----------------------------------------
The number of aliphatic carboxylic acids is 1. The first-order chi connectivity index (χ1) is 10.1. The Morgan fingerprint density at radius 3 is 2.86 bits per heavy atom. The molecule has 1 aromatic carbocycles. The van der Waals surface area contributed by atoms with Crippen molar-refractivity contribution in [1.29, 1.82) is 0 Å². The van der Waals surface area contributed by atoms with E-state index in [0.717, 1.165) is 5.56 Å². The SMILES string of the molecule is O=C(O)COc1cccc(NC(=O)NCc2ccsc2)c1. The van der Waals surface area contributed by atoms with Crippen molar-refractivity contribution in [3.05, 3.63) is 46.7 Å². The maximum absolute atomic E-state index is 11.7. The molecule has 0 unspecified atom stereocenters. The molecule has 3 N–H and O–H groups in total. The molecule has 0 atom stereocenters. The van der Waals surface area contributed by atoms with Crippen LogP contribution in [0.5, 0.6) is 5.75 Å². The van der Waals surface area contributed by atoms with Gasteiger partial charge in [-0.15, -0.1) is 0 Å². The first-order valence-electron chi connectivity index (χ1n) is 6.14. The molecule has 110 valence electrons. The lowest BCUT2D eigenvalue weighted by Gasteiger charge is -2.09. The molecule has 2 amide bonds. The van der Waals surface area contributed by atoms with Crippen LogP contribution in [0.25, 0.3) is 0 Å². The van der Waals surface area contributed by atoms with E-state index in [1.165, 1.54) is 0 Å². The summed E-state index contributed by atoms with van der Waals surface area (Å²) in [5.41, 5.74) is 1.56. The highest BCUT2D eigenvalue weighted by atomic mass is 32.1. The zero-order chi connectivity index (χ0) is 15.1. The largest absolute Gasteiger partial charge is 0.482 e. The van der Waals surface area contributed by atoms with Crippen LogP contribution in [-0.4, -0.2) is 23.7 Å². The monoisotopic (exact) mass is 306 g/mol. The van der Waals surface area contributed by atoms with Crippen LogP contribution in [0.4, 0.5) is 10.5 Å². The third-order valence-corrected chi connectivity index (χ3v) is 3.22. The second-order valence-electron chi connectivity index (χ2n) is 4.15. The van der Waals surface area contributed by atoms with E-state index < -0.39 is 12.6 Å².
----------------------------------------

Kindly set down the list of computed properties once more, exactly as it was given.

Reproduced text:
The number of aliphatic carboxylic acids is 1. The first-order chi connectivity index (χ1) is 10.1. The Morgan fingerprint density at radius 3 is 2.86 bits per heavy atom. The molecule has 1 aromatic carbocycles. The van der Waals surface area contributed by atoms with Crippen molar-refractivity contribution in [1.29, 1.82) is 0 Å². The van der Waals surface area contributed by atoms with E-state index in [0.717, 1.165) is 5.56 Å². The SMILES string of the molecule is O=C(O)COc1cccc(NC(=O)NCc2ccsc2)c1. The van der Waals surface area contributed by atoms with Crippen molar-refractivity contribution in [3.05, 3.63) is 46.7 Å². The maximum absolute atomic E-state index is 11.7. The molecule has 0 unspecified atom stereocenters. The molecule has 3 N–H and O–H groups in total. The molecule has 0 atom stereocenters. The van der Waals surface area contributed by atoms with Crippen LogP contribution in [0.5, 0.6) is 5.75 Å². The van der Waals surface area contributed by atoms with Gasteiger partial charge in [-0.15, -0.1) is 0 Å². The first-order valence-electron chi connectivity index (χ1n) is 6.14. The molecule has 110 valence electrons. The lowest BCUT2D eigenvalue weighted by Gasteiger charge is -2.09. The molecule has 2 amide bonds. The van der Waals surface area contributed by atoms with Crippen LogP contribution in [0.25, 0.3) is 0 Å². The van der Waals surface area contributed by atoms with E-state index in [1.165, 1.54) is 0 Å². The summed E-state index contributed by atoms with van der Waals surface area (Å²) in [5.41, 5.74) is 1.56. The highest BCUT2D eigenvalue weighted by atomic mass is 32.1. The zero-order chi connectivity index (χ0) is 15.1. The largest absolute Gasteiger partial charge is 0.482 e. The van der Waals surface area contributed by atoms with Crippen LogP contribution in [-0.4, -0.2) is 23.7 Å². The monoisotopic (exact) mass is 306 g/mol. The van der Waals surface area contributed by atoms with Crippen LogP contribution in [0.4, 0.5) is 10.5 Å². The third-order valence-corrected chi connectivity index (χ3v) is 3.22. The second-order valence-electron chi connectivity index (χ2n) is 4.15. The van der Waals surface area contributed by atoms with E-state index < -0.39 is 12.6 Å².